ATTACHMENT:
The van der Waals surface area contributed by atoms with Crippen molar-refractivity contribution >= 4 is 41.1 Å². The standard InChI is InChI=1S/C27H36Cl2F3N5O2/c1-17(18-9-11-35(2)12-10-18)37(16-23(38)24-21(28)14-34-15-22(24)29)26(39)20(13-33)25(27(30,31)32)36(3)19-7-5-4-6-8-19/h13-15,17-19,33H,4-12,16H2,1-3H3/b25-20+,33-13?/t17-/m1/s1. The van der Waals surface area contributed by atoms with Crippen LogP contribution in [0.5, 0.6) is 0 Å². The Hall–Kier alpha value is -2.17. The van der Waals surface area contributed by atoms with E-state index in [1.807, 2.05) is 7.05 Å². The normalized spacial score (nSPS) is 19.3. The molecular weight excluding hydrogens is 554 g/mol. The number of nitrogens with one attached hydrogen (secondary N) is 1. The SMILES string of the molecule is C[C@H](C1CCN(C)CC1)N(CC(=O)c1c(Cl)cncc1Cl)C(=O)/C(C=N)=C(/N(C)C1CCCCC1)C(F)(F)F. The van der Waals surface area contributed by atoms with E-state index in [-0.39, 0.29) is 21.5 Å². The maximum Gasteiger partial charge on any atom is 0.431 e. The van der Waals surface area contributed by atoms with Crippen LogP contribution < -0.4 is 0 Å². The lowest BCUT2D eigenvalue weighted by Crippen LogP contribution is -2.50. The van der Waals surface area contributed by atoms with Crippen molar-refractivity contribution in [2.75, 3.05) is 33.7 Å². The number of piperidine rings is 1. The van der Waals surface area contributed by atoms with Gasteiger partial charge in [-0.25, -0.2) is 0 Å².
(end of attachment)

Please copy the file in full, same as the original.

The van der Waals surface area contributed by atoms with Crippen molar-refractivity contribution >= 4 is 41.1 Å². The standard InChI is InChI=1S/C27H36Cl2F3N5O2/c1-17(18-9-11-35(2)12-10-18)37(16-23(38)24-21(28)14-34-15-22(24)29)26(39)20(13-33)25(27(30,31)32)36(3)19-7-5-4-6-8-19/h13-15,17-19,33H,4-12,16H2,1-3H3/b25-20+,33-13?/t17-/m1/s1. The van der Waals surface area contributed by atoms with Crippen LogP contribution in [0.5, 0.6) is 0 Å². The Hall–Kier alpha value is -2.17. The van der Waals surface area contributed by atoms with E-state index in [1.807, 2.05) is 7.05 Å². The normalized spacial score (nSPS) is 19.3. The molecular weight excluding hydrogens is 554 g/mol. The number of nitrogens with one attached hydrogen (secondary N) is 1. The SMILES string of the molecule is C[C@H](C1CCN(C)CC1)N(CC(=O)c1c(Cl)cncc1Cl)C(=O)/C(C=N)=C(/N(C)C1CCCCC1)C(F)(F)F. The van der Waals surface area contributed by atoms with E-state index in [-0.39, 0.29) is 21.5 Å². The maximum Gasteiger partial charge on any atom is 0.431 e. The van der Waals surface area contributed by atoms with Crippen LogP contribution < -0.4 is 0 Å². The lowest BCUT2D eigenvalue weighted by Crippen LogP contribution is -2.50. The van der Waals surface area contributed by atoms with Crippen molar-refractivity contribution in [2.75, 3.05) is 33.7 Å². The number of piperidine rings is 1. The van der Waals surface area contributed by atoms with Gasteiger partial charge in [-0.25, -0.2) is 0 Å².